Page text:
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News

August 27, 2018

Support of USPExpress .NET CFE products is discontinued.

July 23, 2018

Support of USPExpress .NET CFE products will be discontinued in August 2018.

July 9, 2018

USPExpress .NET Pro SL support is discontinued.

USPExpress: getting started

You should take the following two steps when applying USPExpress to an expression:

  • Parse the expression.
    Parsing results in producing an expression tree. Once the tree is built, the expression can be evaluated many times against various variable values. 
  • Evaluate the expression.
    Since the expression tree is already built, evaluation of the expression is performed with maximum possible speed - no additional overhead is involved.

Below is a step-by-step guide to USPExpress usage (in C# syntax). You may also refer to the Sample projects and the Class Reference document, which are enclosed with the installation package.

USPExpress .NET Pro

  1. Declare and create USP.Express.Pro.Parser object:

    using USP.Express.Pro;
    ...
    Parser m_cParser = new Parser();

  2. Specify variables which you intend to use in your expression.
    Four variables named X1, X2, X3, X4 are specified in the example below:

    m_cParser.Variables.Add(new Variable("x1", typeof(Double)));
    m_cParser.Variables.Add(new Variable("x2", typeof(DateTime)));
    m_cParser.Variables.Add(new Variable("x3", typeof(String)));
    m_cParser.Variables.Add(new Variable("x4", typeof(Boolean)));

    Optionally, you may add aliases to your variables. Each variable can have one or more aliases:

    m_cParser.Variables.Item(2).Aliases.Add("OrderDate");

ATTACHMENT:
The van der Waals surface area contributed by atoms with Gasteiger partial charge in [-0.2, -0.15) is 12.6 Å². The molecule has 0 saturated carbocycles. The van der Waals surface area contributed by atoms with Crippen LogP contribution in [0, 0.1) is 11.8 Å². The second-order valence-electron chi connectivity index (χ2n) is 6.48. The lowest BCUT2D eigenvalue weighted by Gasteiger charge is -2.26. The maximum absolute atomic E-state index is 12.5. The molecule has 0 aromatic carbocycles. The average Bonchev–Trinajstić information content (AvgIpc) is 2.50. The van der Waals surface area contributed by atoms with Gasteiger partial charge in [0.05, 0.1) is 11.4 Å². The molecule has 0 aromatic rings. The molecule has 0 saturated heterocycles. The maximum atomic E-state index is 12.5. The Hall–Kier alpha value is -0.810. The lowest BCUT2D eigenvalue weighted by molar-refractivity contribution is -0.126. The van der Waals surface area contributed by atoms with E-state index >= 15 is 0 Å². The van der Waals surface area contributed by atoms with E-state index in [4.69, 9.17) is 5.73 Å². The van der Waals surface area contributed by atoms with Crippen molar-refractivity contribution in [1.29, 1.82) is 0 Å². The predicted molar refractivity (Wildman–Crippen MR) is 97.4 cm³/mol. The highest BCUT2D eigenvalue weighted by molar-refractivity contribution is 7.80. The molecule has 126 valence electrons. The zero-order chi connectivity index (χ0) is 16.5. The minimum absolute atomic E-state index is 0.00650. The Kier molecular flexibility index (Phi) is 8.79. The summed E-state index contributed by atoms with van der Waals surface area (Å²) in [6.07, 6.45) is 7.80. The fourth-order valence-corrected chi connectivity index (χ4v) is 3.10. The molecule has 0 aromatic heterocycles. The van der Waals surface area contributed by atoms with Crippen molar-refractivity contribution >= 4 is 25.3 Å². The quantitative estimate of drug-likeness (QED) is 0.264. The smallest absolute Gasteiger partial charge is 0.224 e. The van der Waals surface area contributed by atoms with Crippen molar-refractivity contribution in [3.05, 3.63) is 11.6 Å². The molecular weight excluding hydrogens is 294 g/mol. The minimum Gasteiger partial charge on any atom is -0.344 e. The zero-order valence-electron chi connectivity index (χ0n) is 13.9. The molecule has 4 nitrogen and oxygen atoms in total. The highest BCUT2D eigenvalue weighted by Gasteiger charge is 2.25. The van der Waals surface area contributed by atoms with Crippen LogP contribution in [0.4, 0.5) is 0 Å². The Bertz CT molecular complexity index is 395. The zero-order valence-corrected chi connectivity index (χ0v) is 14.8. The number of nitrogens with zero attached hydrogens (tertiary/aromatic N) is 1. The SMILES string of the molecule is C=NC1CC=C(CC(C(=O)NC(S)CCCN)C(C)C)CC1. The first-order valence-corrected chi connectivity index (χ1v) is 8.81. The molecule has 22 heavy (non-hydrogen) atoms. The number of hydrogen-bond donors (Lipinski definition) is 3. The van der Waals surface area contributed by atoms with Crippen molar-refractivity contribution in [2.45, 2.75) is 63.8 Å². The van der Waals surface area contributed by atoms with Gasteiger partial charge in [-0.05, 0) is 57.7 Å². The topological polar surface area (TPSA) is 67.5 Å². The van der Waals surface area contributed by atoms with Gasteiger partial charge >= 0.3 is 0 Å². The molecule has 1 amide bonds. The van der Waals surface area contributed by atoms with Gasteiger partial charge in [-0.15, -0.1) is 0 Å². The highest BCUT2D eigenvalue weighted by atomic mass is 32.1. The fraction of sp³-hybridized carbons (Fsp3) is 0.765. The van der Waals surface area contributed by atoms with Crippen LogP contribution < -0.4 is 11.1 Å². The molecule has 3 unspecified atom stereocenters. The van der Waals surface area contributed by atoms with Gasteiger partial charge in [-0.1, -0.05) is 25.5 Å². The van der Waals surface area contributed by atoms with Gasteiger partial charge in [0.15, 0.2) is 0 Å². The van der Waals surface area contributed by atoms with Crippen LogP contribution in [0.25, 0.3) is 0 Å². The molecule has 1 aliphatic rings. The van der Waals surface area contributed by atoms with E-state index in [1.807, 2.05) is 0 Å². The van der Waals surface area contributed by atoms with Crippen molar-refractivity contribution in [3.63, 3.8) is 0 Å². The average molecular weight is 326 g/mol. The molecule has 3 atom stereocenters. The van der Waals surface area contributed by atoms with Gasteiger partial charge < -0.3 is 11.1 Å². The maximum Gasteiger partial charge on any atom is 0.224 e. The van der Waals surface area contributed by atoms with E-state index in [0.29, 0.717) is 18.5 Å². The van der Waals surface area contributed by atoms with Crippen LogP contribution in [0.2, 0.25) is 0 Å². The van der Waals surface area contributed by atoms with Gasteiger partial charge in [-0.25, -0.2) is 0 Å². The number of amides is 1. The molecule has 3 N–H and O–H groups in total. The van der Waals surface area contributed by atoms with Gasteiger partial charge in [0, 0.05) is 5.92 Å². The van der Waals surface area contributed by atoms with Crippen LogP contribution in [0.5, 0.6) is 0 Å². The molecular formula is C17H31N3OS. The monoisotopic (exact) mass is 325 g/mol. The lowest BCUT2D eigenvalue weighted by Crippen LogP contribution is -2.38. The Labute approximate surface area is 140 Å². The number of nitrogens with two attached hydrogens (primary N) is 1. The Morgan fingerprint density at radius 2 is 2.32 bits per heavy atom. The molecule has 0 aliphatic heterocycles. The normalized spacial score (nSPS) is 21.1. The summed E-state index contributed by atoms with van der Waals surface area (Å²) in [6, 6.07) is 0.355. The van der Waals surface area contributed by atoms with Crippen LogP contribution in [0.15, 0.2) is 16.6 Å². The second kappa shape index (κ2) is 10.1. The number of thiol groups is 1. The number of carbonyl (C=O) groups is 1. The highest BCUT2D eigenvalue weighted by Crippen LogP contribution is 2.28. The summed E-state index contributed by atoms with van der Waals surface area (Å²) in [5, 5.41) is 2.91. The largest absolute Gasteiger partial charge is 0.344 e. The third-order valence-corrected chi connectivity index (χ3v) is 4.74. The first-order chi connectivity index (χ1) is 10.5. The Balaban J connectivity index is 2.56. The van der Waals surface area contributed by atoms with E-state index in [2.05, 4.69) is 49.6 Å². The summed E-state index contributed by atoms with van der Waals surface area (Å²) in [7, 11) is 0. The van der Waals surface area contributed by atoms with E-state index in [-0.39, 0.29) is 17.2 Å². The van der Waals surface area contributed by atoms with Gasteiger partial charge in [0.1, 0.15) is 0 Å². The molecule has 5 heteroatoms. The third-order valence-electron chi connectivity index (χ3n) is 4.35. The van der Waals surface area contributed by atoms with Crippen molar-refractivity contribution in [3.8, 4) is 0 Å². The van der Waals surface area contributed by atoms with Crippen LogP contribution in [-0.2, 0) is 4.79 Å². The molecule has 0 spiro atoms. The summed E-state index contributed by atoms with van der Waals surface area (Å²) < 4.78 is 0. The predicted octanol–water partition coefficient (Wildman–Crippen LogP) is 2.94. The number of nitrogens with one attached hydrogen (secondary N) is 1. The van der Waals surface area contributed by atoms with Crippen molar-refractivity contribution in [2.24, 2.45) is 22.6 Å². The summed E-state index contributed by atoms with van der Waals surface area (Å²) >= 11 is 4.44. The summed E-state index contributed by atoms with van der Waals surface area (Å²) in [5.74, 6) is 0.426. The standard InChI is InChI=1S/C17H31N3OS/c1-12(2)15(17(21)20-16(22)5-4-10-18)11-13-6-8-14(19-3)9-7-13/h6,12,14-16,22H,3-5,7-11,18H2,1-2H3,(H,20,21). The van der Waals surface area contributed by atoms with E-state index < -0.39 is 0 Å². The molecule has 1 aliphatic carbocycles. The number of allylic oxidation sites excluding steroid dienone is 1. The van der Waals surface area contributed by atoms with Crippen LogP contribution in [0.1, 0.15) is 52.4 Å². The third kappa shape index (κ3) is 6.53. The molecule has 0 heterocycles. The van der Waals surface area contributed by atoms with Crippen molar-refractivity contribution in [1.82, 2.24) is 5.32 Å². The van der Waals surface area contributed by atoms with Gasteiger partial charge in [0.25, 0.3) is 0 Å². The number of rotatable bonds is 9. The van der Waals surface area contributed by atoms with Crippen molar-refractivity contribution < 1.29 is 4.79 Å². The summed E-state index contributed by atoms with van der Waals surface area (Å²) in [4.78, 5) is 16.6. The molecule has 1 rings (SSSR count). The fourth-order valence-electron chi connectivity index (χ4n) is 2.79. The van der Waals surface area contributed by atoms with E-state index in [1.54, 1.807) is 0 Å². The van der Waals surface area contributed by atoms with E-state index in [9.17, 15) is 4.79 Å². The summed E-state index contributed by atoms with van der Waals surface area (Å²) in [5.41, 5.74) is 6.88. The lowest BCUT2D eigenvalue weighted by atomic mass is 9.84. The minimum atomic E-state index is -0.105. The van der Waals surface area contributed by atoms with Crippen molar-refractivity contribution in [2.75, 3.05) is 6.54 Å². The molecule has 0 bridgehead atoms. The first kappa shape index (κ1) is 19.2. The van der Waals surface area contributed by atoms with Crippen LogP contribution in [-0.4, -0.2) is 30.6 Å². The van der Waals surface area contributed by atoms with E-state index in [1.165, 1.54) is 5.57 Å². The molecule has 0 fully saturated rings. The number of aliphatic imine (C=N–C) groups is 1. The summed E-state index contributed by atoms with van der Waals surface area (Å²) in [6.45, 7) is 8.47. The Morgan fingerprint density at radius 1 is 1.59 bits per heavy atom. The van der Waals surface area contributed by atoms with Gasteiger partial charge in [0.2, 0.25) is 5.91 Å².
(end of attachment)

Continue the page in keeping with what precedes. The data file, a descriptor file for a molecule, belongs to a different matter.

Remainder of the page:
3. Parse the expression and obtain an expression tree: 

    ExpressionTree m_oExpressionTree = null;
    try
    {
    m_oExpressionTree = m_cParser.Parse("Your Expression");
    }
    catch(Exceptions.ParseException ex)
    {
    ...
    }
    catch(Exception ex)
    {
    ...
    }

    ParseException is raised, if the expression is not parsed successfully.
     
  4. Assign actual values to the variables that you specified on step 2: 

    object[] m_aValues = new object[4];

    m_aValues[0] = 1.0;
    m_aValues[1] = DateTime.Now;
    m_aValues[2] = "test string";
    m_aValues[3] = true;

  5. Evaluate the expression: 

    string sResult;

    try
    {
    sResult = m_oExpressionTree.Evaluate(m_aValues).ToString();
    }
    catch(Exceptions.EvaluateException ex)
    {
    MessageBox.Show(ex.Message);
    }
    catch(Exception ex)
    {
    MessageBox.Show(ex.Message);
    }

    EvaluateException is raised, if the expression is not evaluated successfully.

USPExpress Math Parser .NET 

  1. Declare and create USPExpress.USPExpression object: 

    USPExpress.USPExpression cParser;
    cParser = new USPExpress.USPExpression();

  2. Specify variables, which you intend to use in your expression. Three variables named X1, X2, X3 are specified in the example below: 

    string[] sVariables = new string[]{"X1", "X2", "X3"};

  3. Parse the expression: 

    try
    {
    cParser.Parse(sExpression, sVariables);
    }
    catch(USPExpress.ParseException ex)
    {
    // ...
    }

    ParseException is raised, if the expression is not parsed successfully.
     
  4. Assign actual values to the variables that you specified on step 2: 

    double[] dValues = new double[]{35, 2, 3};

    Or, if you want to evaluate an expression containing DateTime variables: 

    object[] oValues = new object[3];
    oValues[0]= 35;
    oValues[1] = 2;
    oValues[2] = Convert.ToDateTime("12.12.2003");

  5. Calculate: 

    double dExpValue;
    try
    {
    dExpValue = cParser.Evaluate(dValues);
    }
    catch(UXPExpress.EvaluateException ex)
    {
    // ...
    }

    Or, if you want to evaluate an expression containing DateTime variables: 

    string sExpValue;
    try
    {
    sExpValue = cParser.EvaluateEx(oValues);
    }
    catch(UXPExpress.EvaluateException ex)
    {
    // ...
    }

    EvaluateException is raised, if the expression is not evaluated successfully.